I was reading an article on the life and times of Mel Blanc, and I found his life interesting, especially his headstone, which showed his sense of humor and perspective on both life and death. He was a remarkable person who led such an amazing life and left behind a tremendous legacy.
Mel Blanc is best remembered for his work with Warner Bros. as the voices of Bugs Bunny, Daffy Duck, Porky Pig, Tweety Bird, Sylvester the Cat, Yosemite Sam, Foghorn Leghorn, Marvin the Martian, Pepé Le Pew, Speedy Gonzales, Wile E. Coyote, the Tasmanian Devil and many of the other characters from the Looney Tunes and Merrie Melodies theatrical short films, during the “Golden age of American animation”
On January 24, 1961, Blanc was involved in a near-fatal car accident on Sunset Boulevard in Hollywood. Hit head-on, Blanc suffered a triple skull fracture that left him in a coma for three weeks, along with sustaining fractures in both legs and the pelvis.
At the time of the accident Blanc was also serving as the voice of Barney Rubble in The Flintstones.
His absence from the show would be relatively brief; Daws Butler provided the voice of Barney for a few episodes, after which the show’s producers set up recording equipment in Blanc’s hospital room and later at his home to allow him to work from there.
Some of the recordings were made while he was in full-body cast as he lay flat on his back with the other Flintstones co-stars gathered around him. That is dedication.
Blanc’s will stated his desire to have the inscription on his gravestone read, “THAT’S ALL FOLKS”. The phrase was a trademark of Blanc’s character Porky Pig.
When Blanc was sixteen, he changed the spelling from ‘Blank’ to ‘Blanc,’ because a teacher told him that he would amount to nothing and be like his name, a ‘blank.’
I find this interesting because it is a good example of the role teachers play in people’s lives, and I think sometimes this is severely underestimated. I mean here is a teenager that took the quip of a teacher so much to heart that he changed his name, as if he was trying to escape the prophecy of failure.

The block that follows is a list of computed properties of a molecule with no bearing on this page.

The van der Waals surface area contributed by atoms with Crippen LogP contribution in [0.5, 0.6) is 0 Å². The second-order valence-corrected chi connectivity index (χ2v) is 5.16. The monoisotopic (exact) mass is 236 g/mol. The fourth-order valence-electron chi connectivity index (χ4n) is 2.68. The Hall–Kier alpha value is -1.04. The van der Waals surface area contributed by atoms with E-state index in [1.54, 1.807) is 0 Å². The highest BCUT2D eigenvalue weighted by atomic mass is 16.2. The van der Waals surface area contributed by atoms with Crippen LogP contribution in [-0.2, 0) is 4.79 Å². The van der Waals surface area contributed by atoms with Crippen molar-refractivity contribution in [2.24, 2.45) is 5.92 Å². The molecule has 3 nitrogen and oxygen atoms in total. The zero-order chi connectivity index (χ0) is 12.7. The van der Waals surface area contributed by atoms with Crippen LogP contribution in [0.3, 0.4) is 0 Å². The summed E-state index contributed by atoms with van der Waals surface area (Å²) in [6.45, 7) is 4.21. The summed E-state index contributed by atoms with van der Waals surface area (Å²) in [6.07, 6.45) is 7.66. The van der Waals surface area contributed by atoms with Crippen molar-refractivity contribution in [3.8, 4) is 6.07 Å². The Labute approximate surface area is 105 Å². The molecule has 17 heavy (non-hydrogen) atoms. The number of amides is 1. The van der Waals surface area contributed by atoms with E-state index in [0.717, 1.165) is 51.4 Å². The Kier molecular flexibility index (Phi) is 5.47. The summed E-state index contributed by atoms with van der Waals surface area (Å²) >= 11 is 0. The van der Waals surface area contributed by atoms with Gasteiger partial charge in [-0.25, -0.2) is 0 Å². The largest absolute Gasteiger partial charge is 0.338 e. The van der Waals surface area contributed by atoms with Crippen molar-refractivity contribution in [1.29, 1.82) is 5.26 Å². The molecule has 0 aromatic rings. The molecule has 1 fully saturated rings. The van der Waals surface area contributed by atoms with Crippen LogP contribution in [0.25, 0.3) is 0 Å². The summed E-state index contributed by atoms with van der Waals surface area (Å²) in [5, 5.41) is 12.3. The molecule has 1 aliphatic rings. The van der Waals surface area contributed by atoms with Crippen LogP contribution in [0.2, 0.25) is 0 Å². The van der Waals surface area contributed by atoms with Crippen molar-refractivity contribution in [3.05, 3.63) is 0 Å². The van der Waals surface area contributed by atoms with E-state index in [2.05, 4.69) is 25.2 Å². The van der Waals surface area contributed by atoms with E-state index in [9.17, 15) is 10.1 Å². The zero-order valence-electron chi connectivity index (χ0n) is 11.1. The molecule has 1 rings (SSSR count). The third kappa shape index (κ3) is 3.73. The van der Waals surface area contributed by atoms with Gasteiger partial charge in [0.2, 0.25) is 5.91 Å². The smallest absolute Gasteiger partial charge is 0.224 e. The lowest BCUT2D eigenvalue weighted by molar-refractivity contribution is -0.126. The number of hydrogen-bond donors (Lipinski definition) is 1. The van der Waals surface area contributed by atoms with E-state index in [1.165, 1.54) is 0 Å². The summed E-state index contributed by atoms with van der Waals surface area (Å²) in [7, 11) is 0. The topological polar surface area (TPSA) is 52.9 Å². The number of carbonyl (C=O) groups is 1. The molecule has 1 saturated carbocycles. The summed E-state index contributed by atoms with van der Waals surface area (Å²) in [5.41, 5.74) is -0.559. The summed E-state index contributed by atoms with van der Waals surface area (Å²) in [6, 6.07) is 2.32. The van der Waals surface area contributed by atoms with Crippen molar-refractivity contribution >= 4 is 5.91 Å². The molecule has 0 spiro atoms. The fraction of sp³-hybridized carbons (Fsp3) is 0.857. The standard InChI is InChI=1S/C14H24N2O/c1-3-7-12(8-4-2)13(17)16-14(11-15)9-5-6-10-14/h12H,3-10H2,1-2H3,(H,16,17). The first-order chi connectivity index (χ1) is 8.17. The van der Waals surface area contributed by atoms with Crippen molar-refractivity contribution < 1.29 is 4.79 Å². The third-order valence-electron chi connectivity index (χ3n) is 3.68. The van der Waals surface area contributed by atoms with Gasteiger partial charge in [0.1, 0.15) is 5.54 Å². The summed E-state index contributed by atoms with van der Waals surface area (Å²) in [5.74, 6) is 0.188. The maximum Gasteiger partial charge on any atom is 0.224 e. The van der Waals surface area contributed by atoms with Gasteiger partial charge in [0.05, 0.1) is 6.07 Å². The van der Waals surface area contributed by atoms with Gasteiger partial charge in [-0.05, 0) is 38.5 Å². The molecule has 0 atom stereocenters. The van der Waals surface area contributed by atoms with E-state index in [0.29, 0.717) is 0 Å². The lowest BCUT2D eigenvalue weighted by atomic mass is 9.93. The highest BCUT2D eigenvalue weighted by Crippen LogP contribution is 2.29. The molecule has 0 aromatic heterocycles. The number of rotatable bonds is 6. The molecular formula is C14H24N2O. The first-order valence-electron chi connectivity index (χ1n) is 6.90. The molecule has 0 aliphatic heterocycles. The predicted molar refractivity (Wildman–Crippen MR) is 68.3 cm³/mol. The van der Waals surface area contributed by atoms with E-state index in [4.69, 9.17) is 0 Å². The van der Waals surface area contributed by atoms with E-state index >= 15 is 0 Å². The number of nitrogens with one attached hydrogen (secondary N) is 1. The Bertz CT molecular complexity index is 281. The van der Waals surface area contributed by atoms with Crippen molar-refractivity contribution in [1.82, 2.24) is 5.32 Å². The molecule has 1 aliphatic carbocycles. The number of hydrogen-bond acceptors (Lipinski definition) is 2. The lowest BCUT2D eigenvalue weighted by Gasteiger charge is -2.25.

And I am not one of those people that think someone who is a bad teacher is necessarily a bad person, just maybe a good person in a job they do not like.
I was good at mathematics up to the age of 12, not a prodigy or a genius or anything like that, just good, tests were no problems. The teacher was great and encouraged it by offering what she called spot prizes if someone could answer a question correctly, sometimes I won these prizes and sometimes other students won them.
Then at the age of thirteen I left for Secondary school and met a horrendous teacher who taught mathematics and was feared throughout the school. Not one student had a good word to say about her.
She would teach algebra and if you did not understand, she would pick on you, call you up to the front of the class to solve some equation and when you made a mistake or even the slightest miscalculation, she pounced like a fecking ninja cat with super ninja cat powers.
Are you dyslexic? She would shout and this was one of her favorite rhetorical questions.
Then why can’t you do it?
Now being called dyslexic when you know you are not is water off a ducks back, but I often thought in a school that big she must have stumbled across some misfortunate person who was dyslexic and the damage she inflicted on them was both unnecessary and fucking horrible.